38 Status Review vs. Appealing an Order After a Court Order, circumstances can change: Status Review  Crown Wardship o Parent may have status review, usually not before 6 months after Order o No status review after adoption Parents may also appeal any temporary or final Court Order 28/02/201338

39 Presenters Tamar Witelson Legal Director, METRAC 28/02/ Seema Jain Lawyer, Jain Family Law and Mediation

40 Additional Resources 28/02/201340

41 Additional Resources Ministry of the Attorney General  child protection, court process, forms Ministry of Children and Youth Services  role of Children’s Aid Societies eties/index.aspx eties/index.aspx Ministry of Children and Youth Services  duty to report child abuse/neglect rtingchildabuseandneglect.pdf rtingchildabuseandneglect.pdf 23/01/201341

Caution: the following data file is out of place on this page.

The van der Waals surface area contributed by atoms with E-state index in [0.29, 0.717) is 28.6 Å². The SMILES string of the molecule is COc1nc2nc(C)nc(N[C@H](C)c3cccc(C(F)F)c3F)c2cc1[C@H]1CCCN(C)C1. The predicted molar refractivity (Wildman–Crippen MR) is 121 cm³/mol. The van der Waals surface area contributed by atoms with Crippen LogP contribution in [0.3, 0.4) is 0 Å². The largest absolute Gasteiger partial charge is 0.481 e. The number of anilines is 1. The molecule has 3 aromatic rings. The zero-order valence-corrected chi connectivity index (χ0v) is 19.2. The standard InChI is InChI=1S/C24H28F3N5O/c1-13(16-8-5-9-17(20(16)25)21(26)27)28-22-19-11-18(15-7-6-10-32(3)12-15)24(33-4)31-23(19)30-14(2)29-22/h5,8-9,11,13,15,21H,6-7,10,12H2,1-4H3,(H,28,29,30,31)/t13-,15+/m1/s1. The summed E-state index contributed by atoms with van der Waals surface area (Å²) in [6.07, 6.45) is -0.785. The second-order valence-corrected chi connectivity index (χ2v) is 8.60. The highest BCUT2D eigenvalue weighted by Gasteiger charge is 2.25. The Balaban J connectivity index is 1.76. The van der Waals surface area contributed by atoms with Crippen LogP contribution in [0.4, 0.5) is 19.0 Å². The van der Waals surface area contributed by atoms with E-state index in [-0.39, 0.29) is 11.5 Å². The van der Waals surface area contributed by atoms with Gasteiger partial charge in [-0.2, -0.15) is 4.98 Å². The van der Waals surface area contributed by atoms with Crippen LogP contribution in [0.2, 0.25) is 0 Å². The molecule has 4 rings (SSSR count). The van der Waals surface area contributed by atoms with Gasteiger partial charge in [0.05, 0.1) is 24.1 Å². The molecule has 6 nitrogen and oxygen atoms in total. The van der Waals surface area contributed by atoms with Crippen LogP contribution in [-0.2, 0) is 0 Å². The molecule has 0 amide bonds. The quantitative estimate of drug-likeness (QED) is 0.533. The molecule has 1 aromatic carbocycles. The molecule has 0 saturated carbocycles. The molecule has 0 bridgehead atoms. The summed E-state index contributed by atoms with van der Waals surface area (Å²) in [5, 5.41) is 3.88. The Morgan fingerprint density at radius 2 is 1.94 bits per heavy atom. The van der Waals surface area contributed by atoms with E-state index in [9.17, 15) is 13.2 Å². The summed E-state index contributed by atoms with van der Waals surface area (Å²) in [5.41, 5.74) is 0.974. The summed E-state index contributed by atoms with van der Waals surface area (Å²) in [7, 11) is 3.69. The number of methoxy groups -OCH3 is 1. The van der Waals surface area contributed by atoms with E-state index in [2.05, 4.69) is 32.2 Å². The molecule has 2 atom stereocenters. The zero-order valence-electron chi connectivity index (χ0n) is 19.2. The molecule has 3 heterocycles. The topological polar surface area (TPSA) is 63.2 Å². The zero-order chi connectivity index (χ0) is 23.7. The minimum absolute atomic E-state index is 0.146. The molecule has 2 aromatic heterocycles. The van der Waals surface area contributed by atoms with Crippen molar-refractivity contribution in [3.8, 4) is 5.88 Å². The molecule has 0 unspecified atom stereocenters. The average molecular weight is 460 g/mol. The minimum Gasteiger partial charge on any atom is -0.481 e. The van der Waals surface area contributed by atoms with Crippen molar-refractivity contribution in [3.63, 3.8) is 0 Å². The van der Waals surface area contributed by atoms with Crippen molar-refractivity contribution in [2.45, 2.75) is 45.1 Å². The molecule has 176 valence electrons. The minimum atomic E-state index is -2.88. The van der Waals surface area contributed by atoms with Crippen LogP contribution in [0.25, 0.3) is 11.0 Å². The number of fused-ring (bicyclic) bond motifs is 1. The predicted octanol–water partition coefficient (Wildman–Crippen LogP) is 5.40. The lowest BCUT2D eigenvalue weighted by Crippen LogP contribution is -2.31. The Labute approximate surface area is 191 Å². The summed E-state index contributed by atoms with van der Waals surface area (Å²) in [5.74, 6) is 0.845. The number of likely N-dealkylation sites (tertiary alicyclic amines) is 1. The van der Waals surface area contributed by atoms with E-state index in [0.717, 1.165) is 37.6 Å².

42 Additional Resources Family Law Education for Women (FLEW)  booklet on Child Protection and Family Law Ontario Women’s Justice Network Ministry of Children and Youth Services  Child Protection Standards in Ontario rds.aspx 23/01/201342

43 Additional Resources Helpful Tips for Lawyers Representing Clients in Proceedings Under the Child and Family Services Act, Legal Aid Ontario: Ontario Association of Children’s Aid Societies Website: What You Should Know About Child Protection Court Cases, Ministry of the Attorney General Website: rotection.asp rotection.asp 28/02/201343